It’s a world of ever-changing technology, and it’s quite uneasy for anyone to rely on a piece of knowledge for a long time without thinking of improving on it. The struggle becomes even tougher for people of color out there looking to survive on legit hustles.
What was new and hot yesterday, may become old and crusty today, leaving you in the circle of always seeking to update your knowledge of whatever skill you practice for a living. The world of technology is, perhaps, one of the most dynamic worlds out there. As a techie of color, you would either step up with the trend or get left behind in the circle of innovation going on around you. I have learned since my entry into the field that the key is to keep your skills up to date!
Now, I am not saying that you have to learn every new programming language and technology platform that comes along. Still, you sure need to keep your skills as sharp as possible and your mind as agile and adaptable as the technologies/tools you work with.
In this blog post, we will review a few useful steps that have helped me stay up to date with trends in the software development world that I would love to share.
You Need a Real Plan
Yes. There’s a big emphasis on the words ‘Real plan’. If you do not have a workable plan on how to keep your programming skills updated continuously, then you would not be able to advance your career as you want.
We’ve heard people say they want to lose shape several times but rely on exercising more and cutting back calories for it. That may be helpful, but no! It is not a plan. Or better still, it is a bad plan.
You need to have a real plan that you can track and follow to know when you veer off track. Your plan must be specific to qualify as good. If you say that you would work on losing fat by cutting down 400 calories from your daily intake, then by running once every day, becoming serious with your diet and lifting 2-3 times a week to keep lean muscle mass would mean that you’ve stepped from wishing to being serious.
Now you see the difference? Your plan included the details of how you intend to advance your skills.
In the remainder of this blog, we will be discussing some of the things that you might want to incorporate into your plan as you move to stay updated on your technology skills in this ever-changing field.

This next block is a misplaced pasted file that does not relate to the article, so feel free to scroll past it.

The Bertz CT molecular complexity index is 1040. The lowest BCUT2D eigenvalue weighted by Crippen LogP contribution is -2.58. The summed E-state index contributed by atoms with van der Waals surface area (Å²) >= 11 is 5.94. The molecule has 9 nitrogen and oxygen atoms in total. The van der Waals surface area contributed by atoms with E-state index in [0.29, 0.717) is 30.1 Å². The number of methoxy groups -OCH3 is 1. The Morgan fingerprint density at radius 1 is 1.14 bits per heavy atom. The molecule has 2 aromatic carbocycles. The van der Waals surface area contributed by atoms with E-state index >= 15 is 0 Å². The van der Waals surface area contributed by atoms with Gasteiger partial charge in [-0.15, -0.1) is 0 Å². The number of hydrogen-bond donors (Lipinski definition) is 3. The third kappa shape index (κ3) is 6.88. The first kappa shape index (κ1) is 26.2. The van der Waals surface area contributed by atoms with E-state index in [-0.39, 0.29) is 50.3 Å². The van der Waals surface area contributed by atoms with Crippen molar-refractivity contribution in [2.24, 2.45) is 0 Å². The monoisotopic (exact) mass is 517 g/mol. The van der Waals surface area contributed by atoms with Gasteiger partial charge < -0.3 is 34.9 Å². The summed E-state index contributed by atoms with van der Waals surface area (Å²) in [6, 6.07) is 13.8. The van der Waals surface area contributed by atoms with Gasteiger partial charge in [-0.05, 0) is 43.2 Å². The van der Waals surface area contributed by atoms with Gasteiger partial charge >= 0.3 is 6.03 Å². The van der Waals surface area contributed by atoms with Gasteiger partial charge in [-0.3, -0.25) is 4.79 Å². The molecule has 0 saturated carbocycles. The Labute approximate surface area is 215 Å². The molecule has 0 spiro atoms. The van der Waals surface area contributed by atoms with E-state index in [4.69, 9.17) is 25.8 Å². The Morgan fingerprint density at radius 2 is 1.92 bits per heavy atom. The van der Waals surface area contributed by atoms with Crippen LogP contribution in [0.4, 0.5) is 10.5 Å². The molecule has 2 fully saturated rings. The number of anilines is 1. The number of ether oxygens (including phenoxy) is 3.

Read Blogs (…I promise the irony isn’t lost on me lol)
Over time, this has remained my daily way of staying up to date in the world of technology. Most experts recommend that you dedicate at least 30 minutes of your time daily to reading technology blogs.
If you are serious about your career, then you should have a changing list of blogs that focus on a multitude of tech-related topics. This would not only keep your skills updated, but it will also allow other people to do a bulk of the work for you. Blog posts from other software developers and tech companies give you insight into what’s trending and what you need to know in the tech world.
Read Books (… not as fun I know.)
Just like the blogs above, books help to put you at the top of the ladder in this field. It would help if you always tried to work your way through reliable books on the technicalities of specific tech topics you care about (software development, DevOps best practices, etc…). Depending on your reading skills, you can take between one to three months to finish a book.
Attend Events (personally, something I am working on doing more)
All around the year, exciting events are happening around the country and, most likely, in your city. If you live in a growing tech city as I do (shout out Baltimore, MD!!), then attending events is an excellent way to stay up to date with what’s new and noteworthy in an industry that’s continually changing.
Events range from code camps to conferences (Hack Baltimore and Agile Charm this month come to mind for example). They sometimes occur as less formal meetups, too (ImpactHub and SparkBaltimore are great places to find these kinds of meetups held by members in Baltimore, for instance). Find out which would be beneficial to your skill, spend a day there, and watch presentations from leaders in the field. (Or a Twitch video, shout out Aaron Brooks, CEO of Mastermind who runs a really dope DevOps and Python coding course broadcasted on Twitch based out of Baltimore, MD)
Finally, nothing beats constant practice in any skill. Don’t wait until you get a paid job to practice new codes. Learn to do it in your leisure time, and you will find how easy it is for you to handle paid jobs. Like the old saying, “Practice makes perfect!”
There you have it; these are the practices that will help you improve on your tech skills, especially as a person of color that’s looking to be on the top of your game. Each of the practices mentioned above is easy to do with little barriers to entry.
I hope these tips work for you as they have helped me throughout my careers as a techie first and business owner secondly. If you want to connect more about these approaches, or just any other tech topics of concern, connect with me, leave a comment on this post, or shoot me an email, I would love to hear back from the community.